January 17, 2019
Dancing Bananas Part 2
Dancing Bananas, the sequel. Last week we set the imaginary play scene and talked about how, as adults, it’s hard not to intervene. But, if we can take a step back and enjoy the view – it’s pretty magical.
So, why do children need uninterrupted imaginary play? How does it help them grow? Let’s dive in.
“Play has been described as practice in divergent thinking, because in play, children are constantly coming up with new ideas and recombining them to create novel scenarios.” They engage in pretend play based on their fundamental motivation to discover their world. Studies show that pretend play usually starts with pretending an object is something else in the toddler years, moves into exploratory play in the preschool years as they test their identities, and becomes more complex from there as social play becomes important to children.
When a child is mimicking a parent or teacher, recreating a scene from a favorite book or show, or imitating things their pet does, they are simultaneously being themselves while also taking on a different perspective. They are able to work through necessary developmental conflicts in a safe space where they can explore their own thoughts, feelings, and actions. The abundance of experiences children can work through during imaginary play is impressive. Professor of Psychology Tracy Gleason noted that “The child who creates an imaginary friend has the opportunity to explore all the nuances of friendship – without having to manage the unpredictability of another person’s behavior or risking the friendship ending” in her article about “Why make-believe play is an important part of childhood development.”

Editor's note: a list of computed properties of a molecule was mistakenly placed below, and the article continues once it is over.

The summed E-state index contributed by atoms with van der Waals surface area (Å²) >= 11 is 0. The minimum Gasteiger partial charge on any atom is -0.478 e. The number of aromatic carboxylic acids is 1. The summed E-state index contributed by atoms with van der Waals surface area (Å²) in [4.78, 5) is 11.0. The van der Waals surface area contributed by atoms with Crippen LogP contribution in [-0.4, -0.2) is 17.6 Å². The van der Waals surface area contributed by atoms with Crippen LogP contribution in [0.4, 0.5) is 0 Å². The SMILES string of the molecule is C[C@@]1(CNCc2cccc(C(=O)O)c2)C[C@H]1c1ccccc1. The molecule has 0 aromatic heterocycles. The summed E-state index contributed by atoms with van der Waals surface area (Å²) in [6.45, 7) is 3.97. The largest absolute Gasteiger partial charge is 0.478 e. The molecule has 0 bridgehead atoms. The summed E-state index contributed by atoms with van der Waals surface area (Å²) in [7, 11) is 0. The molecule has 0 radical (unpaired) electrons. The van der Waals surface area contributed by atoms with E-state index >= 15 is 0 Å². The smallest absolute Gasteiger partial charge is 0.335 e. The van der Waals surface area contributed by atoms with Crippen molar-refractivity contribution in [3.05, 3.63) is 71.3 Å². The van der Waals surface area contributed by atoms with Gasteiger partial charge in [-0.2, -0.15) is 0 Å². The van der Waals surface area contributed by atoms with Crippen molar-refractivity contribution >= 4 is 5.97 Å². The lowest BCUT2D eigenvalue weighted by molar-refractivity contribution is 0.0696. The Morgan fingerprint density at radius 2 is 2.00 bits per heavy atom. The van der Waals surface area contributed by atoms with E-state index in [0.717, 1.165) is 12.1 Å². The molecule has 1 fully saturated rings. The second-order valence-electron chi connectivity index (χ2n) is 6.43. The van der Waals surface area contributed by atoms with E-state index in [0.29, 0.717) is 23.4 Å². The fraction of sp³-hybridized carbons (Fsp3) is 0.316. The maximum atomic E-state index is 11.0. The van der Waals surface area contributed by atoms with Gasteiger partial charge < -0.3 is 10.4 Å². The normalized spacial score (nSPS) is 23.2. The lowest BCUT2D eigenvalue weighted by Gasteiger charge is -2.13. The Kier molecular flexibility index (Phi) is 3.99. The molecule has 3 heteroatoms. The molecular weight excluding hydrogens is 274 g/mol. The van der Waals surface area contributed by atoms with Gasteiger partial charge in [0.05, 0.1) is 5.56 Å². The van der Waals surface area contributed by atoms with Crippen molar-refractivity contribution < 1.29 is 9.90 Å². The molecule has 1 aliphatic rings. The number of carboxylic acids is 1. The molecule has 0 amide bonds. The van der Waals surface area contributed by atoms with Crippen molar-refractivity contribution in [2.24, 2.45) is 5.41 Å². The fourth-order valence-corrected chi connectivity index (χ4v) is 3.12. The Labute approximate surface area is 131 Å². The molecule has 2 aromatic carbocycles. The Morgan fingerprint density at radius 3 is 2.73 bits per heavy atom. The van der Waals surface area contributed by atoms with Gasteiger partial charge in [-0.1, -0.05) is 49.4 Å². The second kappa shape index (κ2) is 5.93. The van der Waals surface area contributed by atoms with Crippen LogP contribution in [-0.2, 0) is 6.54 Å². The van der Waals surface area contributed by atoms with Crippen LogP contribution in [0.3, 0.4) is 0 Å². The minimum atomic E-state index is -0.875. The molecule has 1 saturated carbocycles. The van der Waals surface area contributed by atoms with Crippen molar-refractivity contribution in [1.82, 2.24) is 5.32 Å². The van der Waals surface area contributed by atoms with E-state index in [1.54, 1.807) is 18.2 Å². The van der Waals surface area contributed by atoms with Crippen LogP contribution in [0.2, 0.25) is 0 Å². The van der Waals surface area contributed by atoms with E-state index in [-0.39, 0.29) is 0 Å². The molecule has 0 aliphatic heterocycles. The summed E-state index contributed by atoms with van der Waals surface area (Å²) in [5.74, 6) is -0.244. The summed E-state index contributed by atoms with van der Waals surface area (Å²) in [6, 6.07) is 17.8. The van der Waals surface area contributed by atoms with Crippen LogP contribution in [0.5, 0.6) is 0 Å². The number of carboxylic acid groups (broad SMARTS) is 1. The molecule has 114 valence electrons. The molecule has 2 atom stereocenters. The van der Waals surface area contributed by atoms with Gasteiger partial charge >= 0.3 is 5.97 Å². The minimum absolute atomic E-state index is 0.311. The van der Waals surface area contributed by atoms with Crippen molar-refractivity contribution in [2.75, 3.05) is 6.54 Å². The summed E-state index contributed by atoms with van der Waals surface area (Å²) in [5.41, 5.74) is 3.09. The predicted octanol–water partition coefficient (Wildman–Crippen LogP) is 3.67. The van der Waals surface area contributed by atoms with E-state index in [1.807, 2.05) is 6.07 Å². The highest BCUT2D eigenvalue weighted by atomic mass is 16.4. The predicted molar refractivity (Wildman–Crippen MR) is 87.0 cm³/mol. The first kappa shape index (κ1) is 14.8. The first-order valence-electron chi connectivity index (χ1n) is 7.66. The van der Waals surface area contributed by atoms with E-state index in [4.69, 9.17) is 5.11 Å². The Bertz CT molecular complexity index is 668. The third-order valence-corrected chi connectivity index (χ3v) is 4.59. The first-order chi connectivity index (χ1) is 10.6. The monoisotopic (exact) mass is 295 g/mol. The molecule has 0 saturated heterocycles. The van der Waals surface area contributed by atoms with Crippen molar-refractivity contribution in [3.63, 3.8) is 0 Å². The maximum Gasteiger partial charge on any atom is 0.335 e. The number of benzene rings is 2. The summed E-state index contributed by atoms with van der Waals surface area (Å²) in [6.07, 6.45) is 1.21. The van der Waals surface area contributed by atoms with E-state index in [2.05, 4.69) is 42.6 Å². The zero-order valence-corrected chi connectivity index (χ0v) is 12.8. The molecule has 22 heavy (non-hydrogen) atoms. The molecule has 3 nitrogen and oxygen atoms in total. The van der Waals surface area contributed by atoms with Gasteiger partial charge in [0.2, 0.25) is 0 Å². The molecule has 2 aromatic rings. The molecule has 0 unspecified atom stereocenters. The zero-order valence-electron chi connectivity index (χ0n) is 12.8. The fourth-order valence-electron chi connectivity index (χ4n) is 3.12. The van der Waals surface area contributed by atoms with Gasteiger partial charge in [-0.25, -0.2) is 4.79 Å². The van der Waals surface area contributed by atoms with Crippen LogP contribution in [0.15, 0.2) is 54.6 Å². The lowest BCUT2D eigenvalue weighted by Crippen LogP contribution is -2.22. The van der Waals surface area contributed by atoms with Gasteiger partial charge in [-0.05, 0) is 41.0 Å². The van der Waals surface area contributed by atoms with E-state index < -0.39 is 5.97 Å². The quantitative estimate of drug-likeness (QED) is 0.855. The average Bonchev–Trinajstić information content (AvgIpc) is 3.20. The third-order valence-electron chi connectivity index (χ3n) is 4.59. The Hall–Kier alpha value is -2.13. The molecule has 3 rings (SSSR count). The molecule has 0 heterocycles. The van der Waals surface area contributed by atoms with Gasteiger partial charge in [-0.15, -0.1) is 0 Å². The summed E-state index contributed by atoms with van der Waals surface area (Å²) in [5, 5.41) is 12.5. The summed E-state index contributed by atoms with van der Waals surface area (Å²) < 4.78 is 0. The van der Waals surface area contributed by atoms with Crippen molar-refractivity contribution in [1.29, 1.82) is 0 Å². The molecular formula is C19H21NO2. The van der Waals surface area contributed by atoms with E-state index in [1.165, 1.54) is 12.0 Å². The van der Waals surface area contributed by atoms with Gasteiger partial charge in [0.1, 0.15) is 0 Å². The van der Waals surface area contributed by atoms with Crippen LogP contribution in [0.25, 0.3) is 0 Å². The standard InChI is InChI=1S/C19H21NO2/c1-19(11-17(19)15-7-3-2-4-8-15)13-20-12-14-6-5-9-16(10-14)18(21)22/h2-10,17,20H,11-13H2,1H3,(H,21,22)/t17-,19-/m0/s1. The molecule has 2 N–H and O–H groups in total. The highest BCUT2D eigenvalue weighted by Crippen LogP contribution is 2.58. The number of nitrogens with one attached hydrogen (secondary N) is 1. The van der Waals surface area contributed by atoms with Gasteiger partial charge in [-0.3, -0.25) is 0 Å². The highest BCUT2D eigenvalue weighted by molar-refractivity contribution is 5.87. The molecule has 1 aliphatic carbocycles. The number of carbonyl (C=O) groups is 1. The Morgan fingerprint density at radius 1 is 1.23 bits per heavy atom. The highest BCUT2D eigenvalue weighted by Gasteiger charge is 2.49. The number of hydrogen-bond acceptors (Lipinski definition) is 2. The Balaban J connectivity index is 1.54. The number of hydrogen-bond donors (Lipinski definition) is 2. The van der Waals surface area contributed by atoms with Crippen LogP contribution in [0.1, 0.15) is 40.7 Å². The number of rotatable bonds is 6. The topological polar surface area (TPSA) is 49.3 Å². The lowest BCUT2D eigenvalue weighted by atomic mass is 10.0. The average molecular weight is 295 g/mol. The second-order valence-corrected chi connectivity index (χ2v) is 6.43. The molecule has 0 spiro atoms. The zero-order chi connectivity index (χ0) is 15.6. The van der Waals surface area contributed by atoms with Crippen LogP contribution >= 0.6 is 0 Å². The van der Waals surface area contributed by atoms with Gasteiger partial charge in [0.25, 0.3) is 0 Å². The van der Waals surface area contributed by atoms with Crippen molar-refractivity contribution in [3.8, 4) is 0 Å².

The benefits of imaginary play are vast. As children exercise their brains on perspective, they explore and build expressive language, and build conceptual knowledge as they replay and work through scenarios. They learn to creatively problem solve and organize the pieces of a solution. Since play is hands-on, their whole bodies and all of the senses are involved, actively engaging and growing the brain in multiple ways.
Though research is building, there are some obvious benefits to this type of play and it’s incredible to think that having lots of time and space and encouragement to play pretend when you’re little results in you having greater self-awareness, perspective, social-emotional competency, and language as an adult.
Check out pages 28-32 of the childrensmuseums.org resource here for more information on how to support play. They offer research based techniques to help adults understand when and how to intervene.